The assessment addresses new risks and exacerbated existing vulnerabilities to our communities.
It presents challenges to human health, safety, and quality of life. It outlines expectations of growing losses to American infrastructure and property and impeded economic growth without substantial and sustained global mitigation and regional adaptation efforts. It speaks of how climate related impacts affect interconnected systems, like water resources, food production, industry, recreation, and the environment.
Another scary focus is the impact on our health, related to air quality, transmission of disease through pests and insects, and food and water, particularly among already vulnerable populations.
There are 12 areas of concern which spell bad news for our country unless we listen to our own federal agencies to not only continue the direction implemented under President Obama but to double down with even more directed and forceful leadership, based on best current knowledge. The study also addresses tourism and recreation, the oceans and coasts, ecosystems and ecosystem services, indigenous peoples, with special attention given to agriculture, of which we should be reminded every time we enter a grocery store.
The report makes clear that future risks from climate change depend primarily on decisions made today. The Third National Climate Assessment in 2014 had a positive impact and the integration of climate risk into decision-making and the implementation of adaptation activities have increased significantly. Much has been done in the areas of financial risk and capital investment planning. I assume that is, in part, reference to the $8 trillion dollars divested from the fossil fuel industry, compared to the $6 trillion I referred to in my last climate article. Progress is reported in the development of engineering standards, military planning, and disaster risk management. There have been transformations in the energy sector, including the displacement of coal by natural gas and increased deployment of renewable energy. There are policy actions at the national, state, and local levels to reduce greenhouse gas emissions in the US.
While whatever progress we’ve made can help reduce damages in a number of sectors, the 2018 assessment shows that far more immediate and substantial reductions of greenhouse gases have to be implemented to avoid the severe consequences facing our country — and the world. This is language from our own government and it directly challenges the position of its so-called leader, Donald Trump, who operates in collusion with fossil fuel giants and three autocratic oil-producing countries, Russia, Saudi Arabia, and Kuwait, and has been thus far tolerated by the Republican-controlled House and Senate. At the Group of 20 Summit in Buenos Aires, 19 countries, without the United States, reaffirmed their commitment to the full implementation of the Paris Agreement while a pouting Trump loomed over the proceedings.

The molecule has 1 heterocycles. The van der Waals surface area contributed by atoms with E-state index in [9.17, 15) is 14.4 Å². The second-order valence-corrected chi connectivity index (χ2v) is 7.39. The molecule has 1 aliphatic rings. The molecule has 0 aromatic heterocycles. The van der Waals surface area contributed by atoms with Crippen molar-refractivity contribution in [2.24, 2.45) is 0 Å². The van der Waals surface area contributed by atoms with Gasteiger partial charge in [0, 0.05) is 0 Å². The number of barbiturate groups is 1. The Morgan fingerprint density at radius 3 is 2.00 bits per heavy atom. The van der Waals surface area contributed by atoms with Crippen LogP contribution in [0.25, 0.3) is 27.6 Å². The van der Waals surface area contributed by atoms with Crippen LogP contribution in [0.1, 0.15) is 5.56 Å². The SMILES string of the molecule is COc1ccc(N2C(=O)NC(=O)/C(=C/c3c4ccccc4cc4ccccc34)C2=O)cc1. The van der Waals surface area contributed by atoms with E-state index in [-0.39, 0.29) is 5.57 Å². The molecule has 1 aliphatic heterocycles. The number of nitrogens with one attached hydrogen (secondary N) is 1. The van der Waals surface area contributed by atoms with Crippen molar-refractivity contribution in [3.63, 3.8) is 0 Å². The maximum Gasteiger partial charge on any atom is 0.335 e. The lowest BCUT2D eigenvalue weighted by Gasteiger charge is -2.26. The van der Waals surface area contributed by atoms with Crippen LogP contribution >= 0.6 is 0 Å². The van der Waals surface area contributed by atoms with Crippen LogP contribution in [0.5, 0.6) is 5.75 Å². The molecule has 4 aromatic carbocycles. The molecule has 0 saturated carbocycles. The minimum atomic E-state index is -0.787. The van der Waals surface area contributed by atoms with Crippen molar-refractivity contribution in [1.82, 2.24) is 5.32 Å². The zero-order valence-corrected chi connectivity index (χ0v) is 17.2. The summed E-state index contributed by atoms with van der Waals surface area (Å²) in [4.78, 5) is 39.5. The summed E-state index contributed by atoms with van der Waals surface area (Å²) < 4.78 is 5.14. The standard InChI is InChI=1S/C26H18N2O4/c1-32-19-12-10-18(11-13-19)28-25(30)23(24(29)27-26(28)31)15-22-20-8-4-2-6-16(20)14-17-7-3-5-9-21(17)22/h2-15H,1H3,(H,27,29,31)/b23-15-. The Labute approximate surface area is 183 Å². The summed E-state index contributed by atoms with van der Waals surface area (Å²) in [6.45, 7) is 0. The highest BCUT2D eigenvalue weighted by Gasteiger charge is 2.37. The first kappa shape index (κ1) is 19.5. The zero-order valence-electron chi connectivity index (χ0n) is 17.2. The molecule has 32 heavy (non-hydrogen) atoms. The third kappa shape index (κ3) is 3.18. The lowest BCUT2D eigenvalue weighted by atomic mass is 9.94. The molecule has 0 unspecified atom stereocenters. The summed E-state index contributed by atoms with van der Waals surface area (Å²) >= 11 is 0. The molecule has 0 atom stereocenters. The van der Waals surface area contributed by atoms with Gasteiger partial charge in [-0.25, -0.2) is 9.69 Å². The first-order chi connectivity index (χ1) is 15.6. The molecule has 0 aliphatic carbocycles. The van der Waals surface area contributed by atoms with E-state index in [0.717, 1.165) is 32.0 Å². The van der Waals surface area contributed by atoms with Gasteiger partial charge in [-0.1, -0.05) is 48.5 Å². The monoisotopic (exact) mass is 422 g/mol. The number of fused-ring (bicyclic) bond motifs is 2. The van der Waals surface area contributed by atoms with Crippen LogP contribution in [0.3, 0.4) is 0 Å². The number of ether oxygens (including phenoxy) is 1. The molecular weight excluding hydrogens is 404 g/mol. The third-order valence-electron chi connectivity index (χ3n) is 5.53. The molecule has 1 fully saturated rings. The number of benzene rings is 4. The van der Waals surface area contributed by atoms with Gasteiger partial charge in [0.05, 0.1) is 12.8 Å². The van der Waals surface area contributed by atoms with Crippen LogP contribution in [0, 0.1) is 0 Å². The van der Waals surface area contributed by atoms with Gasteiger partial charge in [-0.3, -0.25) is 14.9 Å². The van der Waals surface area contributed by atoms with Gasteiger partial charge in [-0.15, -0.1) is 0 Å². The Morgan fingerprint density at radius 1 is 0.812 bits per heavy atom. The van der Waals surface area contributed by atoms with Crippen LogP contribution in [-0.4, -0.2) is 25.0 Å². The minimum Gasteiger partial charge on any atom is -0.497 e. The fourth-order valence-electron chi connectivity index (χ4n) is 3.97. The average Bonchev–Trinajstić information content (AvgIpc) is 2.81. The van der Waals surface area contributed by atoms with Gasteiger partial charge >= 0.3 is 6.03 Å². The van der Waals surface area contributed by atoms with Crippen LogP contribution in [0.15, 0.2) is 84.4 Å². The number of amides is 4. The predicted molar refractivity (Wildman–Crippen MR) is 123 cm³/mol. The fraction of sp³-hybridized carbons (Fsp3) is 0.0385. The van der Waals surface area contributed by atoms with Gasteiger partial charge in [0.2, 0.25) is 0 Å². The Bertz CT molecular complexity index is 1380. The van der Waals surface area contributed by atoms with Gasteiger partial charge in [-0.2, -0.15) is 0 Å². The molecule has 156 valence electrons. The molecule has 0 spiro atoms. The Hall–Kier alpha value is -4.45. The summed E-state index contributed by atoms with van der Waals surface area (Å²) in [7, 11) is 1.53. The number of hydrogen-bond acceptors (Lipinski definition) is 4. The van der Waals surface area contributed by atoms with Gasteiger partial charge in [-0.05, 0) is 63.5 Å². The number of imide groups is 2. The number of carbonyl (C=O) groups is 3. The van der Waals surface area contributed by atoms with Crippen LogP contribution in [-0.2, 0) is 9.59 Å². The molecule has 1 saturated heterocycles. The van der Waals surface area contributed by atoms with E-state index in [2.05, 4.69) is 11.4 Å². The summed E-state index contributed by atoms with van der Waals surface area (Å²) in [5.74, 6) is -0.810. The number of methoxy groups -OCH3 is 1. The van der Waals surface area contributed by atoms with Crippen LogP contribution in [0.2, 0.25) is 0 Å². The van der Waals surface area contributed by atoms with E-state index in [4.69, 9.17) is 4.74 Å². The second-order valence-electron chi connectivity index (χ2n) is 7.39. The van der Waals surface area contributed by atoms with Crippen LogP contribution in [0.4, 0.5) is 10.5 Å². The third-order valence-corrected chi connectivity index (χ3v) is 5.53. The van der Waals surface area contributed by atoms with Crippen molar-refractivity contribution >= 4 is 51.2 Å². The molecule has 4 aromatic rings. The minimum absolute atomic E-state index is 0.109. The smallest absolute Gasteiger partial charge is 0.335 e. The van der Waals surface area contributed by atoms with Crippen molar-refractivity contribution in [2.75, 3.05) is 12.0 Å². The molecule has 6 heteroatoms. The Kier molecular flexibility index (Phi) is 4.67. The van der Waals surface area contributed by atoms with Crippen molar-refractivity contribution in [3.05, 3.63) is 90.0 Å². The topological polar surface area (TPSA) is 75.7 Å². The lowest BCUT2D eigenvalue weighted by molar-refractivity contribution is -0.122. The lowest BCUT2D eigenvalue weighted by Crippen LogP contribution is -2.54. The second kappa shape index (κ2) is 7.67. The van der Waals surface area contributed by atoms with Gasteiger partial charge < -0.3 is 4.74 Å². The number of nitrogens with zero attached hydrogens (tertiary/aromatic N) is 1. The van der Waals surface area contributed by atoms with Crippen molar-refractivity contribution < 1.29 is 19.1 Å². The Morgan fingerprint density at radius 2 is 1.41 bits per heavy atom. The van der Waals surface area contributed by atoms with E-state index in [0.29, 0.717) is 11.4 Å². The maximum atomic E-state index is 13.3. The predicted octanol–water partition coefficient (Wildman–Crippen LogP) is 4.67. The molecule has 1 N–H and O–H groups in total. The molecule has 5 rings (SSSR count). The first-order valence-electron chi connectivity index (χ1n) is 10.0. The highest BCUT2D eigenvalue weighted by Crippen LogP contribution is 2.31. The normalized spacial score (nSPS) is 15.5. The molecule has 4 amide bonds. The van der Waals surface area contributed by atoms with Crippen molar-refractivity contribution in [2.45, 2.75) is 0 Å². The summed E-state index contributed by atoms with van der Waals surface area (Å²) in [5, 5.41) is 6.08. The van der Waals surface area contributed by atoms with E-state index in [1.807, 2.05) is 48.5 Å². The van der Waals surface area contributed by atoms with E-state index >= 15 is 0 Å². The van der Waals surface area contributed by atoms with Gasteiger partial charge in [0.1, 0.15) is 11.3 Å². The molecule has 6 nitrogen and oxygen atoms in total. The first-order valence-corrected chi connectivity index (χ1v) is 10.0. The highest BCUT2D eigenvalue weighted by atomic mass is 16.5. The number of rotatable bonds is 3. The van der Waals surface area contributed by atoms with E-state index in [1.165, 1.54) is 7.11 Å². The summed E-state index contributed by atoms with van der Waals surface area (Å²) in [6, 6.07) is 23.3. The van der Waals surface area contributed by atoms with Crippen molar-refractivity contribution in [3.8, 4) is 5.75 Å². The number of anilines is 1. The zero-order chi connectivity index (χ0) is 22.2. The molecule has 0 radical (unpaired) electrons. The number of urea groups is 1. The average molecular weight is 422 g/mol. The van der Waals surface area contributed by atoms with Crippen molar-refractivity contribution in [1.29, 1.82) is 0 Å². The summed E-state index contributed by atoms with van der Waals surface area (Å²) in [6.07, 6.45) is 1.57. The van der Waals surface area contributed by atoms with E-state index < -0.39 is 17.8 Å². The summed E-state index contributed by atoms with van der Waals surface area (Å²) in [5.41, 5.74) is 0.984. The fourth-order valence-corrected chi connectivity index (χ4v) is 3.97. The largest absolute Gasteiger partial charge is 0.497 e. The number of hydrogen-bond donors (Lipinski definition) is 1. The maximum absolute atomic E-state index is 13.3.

Wells Griffith, Trump’s White House Advisor on Energy and Climate, represented the U.S. “officially” at the Climate talks that began two days later in Katowice, Poland, where envoys from 200 countries gathered for a minimum of two-weeks to work on a plan to enable the world to cement and improve the Paris agreement which, before Trump, included the U. S. Mr. Griffith was able to attract 200 people for his pitch from the fossil fuel industry for “clean coal,” but ended up heckled by most of the audience. Again, America is the odd one out. Someone aptly compared the administration’s position to promoting tobacco at a cancer summit.
Officialdom aside, present and integrally involved with the best minds in the world was Governor Jerry Brown’s climate coalition, made up of 200 countries, cities, and towns, who listen to the objective voice of science. Dozens of American businesses, like Walmart and Microsoft, were on site representing the real America and helping to form the rules and guidelines so they could better understand how they should move forward. Mars Candy Company has pledged a billion dollars demonstrating the company’s determination to be a responsible player because they and other candy companies contribute greatly to climate change because of their need for sugar, the production of which results in massive deforestation. These companies are pushing for a rulebook, so to speak, because it’s important for them to have support for ambitious climate goals from policymakers. Whether or not they get that in as strong a language as they want, many, like Mars, are pushing ahead with their own climate-savvy rulebook. The message, though, is that the consequences of global failure will be dire.
It’s beyond sad, beyond humiliation, that the Trump administration, as we increasingly feel the full force of climate change, rejects objectivity and pushes priorities out of step with both national and global majority opinion. We’ll have opportunity soon with a very different House of Representatives where facts, and the urgency, and our voices, will matter.
Jennie Young of Elizabethton is a retired language arts teacher.